The S.T.U.C.K. Method

Five Simple Steps to Emotional Well-Being



Our well trusted renters who have been living in our New Jersey home for two years, just threw us for a loop.

The husband was recently told of his job’s relocation and thus, according to our contract, they are providing the necessary two months notice before they vacate.

And now, we are stuck with the decision: What to do?

Try to find new renters? (In the middle of the winter?)

or try to sell the house? (Is the market good enough yet?)

And if yes, how do I feel about letting “my home” go?


While in synagogue this past weekend, we were blessed to have someone in our community lead us in an interactive, in-depth study of the week’s Torah portion.  During this program (sTorah-telling), we were asked to take on roles of some of the characters in the story.  For me, the last question that was raised hit “home” the most.

We were reminded of the story of Joseph who grew up in the Land of Canaan with his entire family, but in the second half of his life spent his time in Egypt where he not only became 2nd to Pharoah, but got married and raised his own family.

The question that was presented to us was: Where does Joseph consider “home”?  In Canaan (where he was raised) or in Egypt (where he raised his own family)?

And lots of suggestions were brought forth to argue both places as Joseph’s supposed say on the topic.

But, the answer that I identified with most was: that perhaps Joseph doesn’t feel “at home” in either place.  That is, wherever he lives, his memories, his culture, his customs, his mother-tongue, his dearest friends, his sense of security, the older generation of his family, the newer generation of his family, or his heart… will always be in another place.  And that he’ll never feel 100% “at home” wherever he lives.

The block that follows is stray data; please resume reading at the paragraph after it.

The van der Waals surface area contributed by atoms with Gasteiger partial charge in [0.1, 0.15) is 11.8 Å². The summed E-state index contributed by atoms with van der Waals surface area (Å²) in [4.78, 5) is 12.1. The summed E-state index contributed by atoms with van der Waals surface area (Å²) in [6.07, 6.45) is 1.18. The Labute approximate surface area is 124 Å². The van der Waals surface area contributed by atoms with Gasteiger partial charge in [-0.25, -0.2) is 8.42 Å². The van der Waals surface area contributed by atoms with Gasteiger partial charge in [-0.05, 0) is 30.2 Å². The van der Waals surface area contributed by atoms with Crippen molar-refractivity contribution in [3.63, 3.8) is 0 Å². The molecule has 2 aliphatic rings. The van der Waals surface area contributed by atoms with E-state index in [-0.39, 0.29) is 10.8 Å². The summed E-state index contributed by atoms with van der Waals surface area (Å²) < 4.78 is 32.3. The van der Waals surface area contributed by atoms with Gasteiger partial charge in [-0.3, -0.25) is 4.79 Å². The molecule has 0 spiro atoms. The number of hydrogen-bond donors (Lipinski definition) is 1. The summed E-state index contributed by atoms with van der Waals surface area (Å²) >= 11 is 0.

I feel like I’ve experienced this inner conflict ever since I traveled to Israel for the first time as a teenager.

frontSo, it made sense that when we made aliyah (immigrated to Israel) six years ago, I was very stuck on holding onto our treasured home in NJ.  The first home that my husband built with his own two hands, the home two of our children were born in, the home that hosted an Upsherin – “first haircut party”, Shabbat dinners, Tu B’shvat seders and Havdalah gatherings, just to name a few.  The house where our kids went sledding down hills of snow in the winter and went jumping on an over-sized trampoline in the summer. The house that is located in the same town I grew up in and very close proximity to nearly the rest of my family (of about 100 people at least).  The house that contains so, so, so many memories, even though we only lived in it for a short five years.

In fact, I was so stuck on this house, that I insisted that we not sell it when we moved to Israel.

Just in case.

We wanted to return.

Back to New Jersey.

But, the fact is…

We haven’t.

And we’re happy here.

And, we even built a house here.

And we’re raising our kids here.

And at least for now, it looks like we’re going to stay, even though (at least personally), I’ll never feel 100% at “home” in this country no matter how long I live here.

And with that, I am ready to let it go.

And simply feel content to reside in the only home I’ll probably ever feel 100% “at home” in… The home of G-d.